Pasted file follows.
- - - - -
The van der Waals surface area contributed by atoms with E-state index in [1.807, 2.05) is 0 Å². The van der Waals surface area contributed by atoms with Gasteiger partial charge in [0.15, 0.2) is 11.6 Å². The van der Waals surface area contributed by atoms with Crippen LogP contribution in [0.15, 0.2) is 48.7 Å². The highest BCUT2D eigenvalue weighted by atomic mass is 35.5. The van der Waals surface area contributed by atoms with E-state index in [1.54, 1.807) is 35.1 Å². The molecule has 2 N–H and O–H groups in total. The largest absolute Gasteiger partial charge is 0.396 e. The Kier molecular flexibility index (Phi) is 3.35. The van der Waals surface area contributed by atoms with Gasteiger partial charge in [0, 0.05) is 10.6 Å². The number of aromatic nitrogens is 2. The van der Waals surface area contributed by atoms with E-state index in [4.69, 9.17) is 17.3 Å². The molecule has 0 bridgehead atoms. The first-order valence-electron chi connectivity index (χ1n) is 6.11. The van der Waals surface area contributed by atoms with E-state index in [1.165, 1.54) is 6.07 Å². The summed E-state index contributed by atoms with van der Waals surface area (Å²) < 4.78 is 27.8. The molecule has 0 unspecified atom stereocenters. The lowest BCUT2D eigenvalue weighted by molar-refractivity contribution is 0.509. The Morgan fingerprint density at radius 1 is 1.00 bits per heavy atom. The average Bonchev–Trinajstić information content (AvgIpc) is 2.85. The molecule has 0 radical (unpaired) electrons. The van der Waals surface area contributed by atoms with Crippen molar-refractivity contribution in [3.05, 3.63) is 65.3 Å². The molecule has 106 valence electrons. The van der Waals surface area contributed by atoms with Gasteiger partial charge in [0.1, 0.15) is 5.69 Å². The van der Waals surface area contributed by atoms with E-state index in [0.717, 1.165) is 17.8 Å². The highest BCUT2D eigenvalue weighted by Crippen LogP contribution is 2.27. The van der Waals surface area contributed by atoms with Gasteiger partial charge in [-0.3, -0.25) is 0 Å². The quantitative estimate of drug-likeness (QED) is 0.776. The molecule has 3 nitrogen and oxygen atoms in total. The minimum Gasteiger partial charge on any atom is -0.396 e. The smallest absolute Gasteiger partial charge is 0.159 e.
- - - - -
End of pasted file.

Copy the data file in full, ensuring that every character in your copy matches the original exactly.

The van der Waals surface area contributed by atoms with E-state index in [1.807, 2.05) is 0 Å². The van der Waals surface area contributed by atoms with Gasteiger partial charge in [0.15, 0.2) is 11.6 Å². The van der Waals surface area contributed by atoms with Crippen LogP contribution in [0.15, 0.2) is 48.7 Å². The highest BCUT2D eigenvalue weighted by atomic mass is 35.5. The van der Waals surface area contributed by atoms with E-state index in [1.54, 1.807) is 35.1 Å². The molecule has 2 N–H and O–H groups in total. The largest absolute Gasteiger partial charge is 0.396 e. The Kier molecular flexibility index (Phi) is 3.35. The van der Waals surface area contributed by atoms with Gasteiger partial charge in [0, 0.05) is 10.6 Å². The number of aromatic nitrogens is 2. The van der Waals surface area contributed by atoms with E-state index in [4.69, 9.17) is 17.3 Å². The molecule has 0 bridgehead atoms. The first-order valence-electron chi connectivity index (χ1n) is 6.11. The van der Waals surface area contributed by atoms with E-state index in [1.165, 1.54) is 6.07 Å². The summed E-state index contributed by atoms with van der Waals surface area (Å²) < 4.78 is 27.8. The molecule has 0 unspecified atom stereocenters. The lowest BCUT2D eigenvalue weighted by molar-refractivity contribution is 0.509. The Morgan fingerprint density at radius 1 is 1.00 bits per heavy atom. The average Bonchev–Trinajstić information content (AvgIpc) is 2.85. The molecule has 0 radical (unpaired) electrons. The van der Waals surface area contributed by atoms with Crippen molar-refractivity contribution in [3.05, 3.63) is 65.3 Å². The molecule has 106 valence electrons. The van der Waals surface area contributed by atoms with Gasteiger partial charge in [0.1, 0.15) is 5.69 Å². The van der Waals surface area contributed by atoms with E-state index in [0.717, 1.165) is 17.8 Å². The highest BCUT2D eigenvalue weighted by Crippen LogP contribution is 2.27. The van der Waals surface area contributed by atoms with Gasteiger partial charge in [-0.3, -0.25) is 0 Å². The quantitative estimate of drug-likeness (QED) is 0.776. The molecule has 3 nitrogen and oxygen atoms in total. The minimum Gasteiger partial charge on any atom is -0.396 e. The smallest absolute Gasteiger partial charge is 0.159 e.